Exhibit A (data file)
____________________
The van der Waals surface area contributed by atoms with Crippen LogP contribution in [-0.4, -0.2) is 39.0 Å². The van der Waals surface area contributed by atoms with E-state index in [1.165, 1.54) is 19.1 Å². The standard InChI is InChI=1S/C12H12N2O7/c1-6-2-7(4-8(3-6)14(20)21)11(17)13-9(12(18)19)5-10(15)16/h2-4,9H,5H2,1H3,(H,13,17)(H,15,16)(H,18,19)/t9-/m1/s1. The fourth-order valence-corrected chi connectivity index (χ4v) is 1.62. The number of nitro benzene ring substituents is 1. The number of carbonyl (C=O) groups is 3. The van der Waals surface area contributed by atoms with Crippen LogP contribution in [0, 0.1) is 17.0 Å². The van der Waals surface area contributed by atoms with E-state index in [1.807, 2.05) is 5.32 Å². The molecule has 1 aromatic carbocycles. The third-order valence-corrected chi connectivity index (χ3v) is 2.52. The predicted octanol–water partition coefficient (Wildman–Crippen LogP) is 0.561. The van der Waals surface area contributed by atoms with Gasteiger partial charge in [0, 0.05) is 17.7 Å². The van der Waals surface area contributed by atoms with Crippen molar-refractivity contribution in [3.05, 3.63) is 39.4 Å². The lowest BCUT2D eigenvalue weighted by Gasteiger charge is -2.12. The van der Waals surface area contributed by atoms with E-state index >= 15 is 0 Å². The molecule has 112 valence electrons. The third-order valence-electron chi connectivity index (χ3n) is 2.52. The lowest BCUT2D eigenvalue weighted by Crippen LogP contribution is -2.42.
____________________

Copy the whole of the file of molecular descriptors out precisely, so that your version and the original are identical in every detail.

The van der Waals surface area contributed by atoms with Crippen LogP contribution in [-0.4, -0.2) is 39.0 Å². The van der Waals surface area contributed by atoms with E-state index in [1.165, 1.54) is 19.1 Å². The standard InChI is InChI=1S/C12H12N2O7/c1-6-2-7(4-8(3-6)14(20)21)11(17)13-9(12(18)19)5-10(15)16/h2-4,9H,5H2,1H3,(H,13,17)(H,15,16)(H,18,19)/t9-/m1/s1. The fourth-order valence-corrected chi connectivity index (χ4v) is 1.62. The number of nitro benzene ring substituents is 1. The number of carbonyl (C=O) groups is 3. The van der Waals surface area contributed by atoms with Crippen LogP contribution in [0, 0.1) is 17.0 Å². The van der Waals surface area contributed by atoms with E-state index in [1.807, 2.05) is 5.32 Å². The molecule has 1 aromatic carbocycles. The third-order valence-corrected chi connectivity index (χ3v) is 2.52. The predicted octanol–water partition coefficient (Wildman–Crippen LogP) is 0.561. The van der Waals surface area contributed by atoms with Gasteiger partial charge in [0, 0.05) is 17.7 Å². The van der Waals surface area contributed by atoms with Crippen molar-refractivity contribution in [3.05, 3.63) is 39.4 Å². The lowest BCUT2D eigenvalue weighted by Gasteiger charge is -2.12. The van der Waals surface area contributed by atoms with E-state index >= 15 is 0 Å². The molecule has 112 valence electrons. The third-order valence-electron chi connectivity index (χ3n) is 2.52. The lowest BCUT2D eigenvalue weighted by Crippen LogP contribution is -2.42.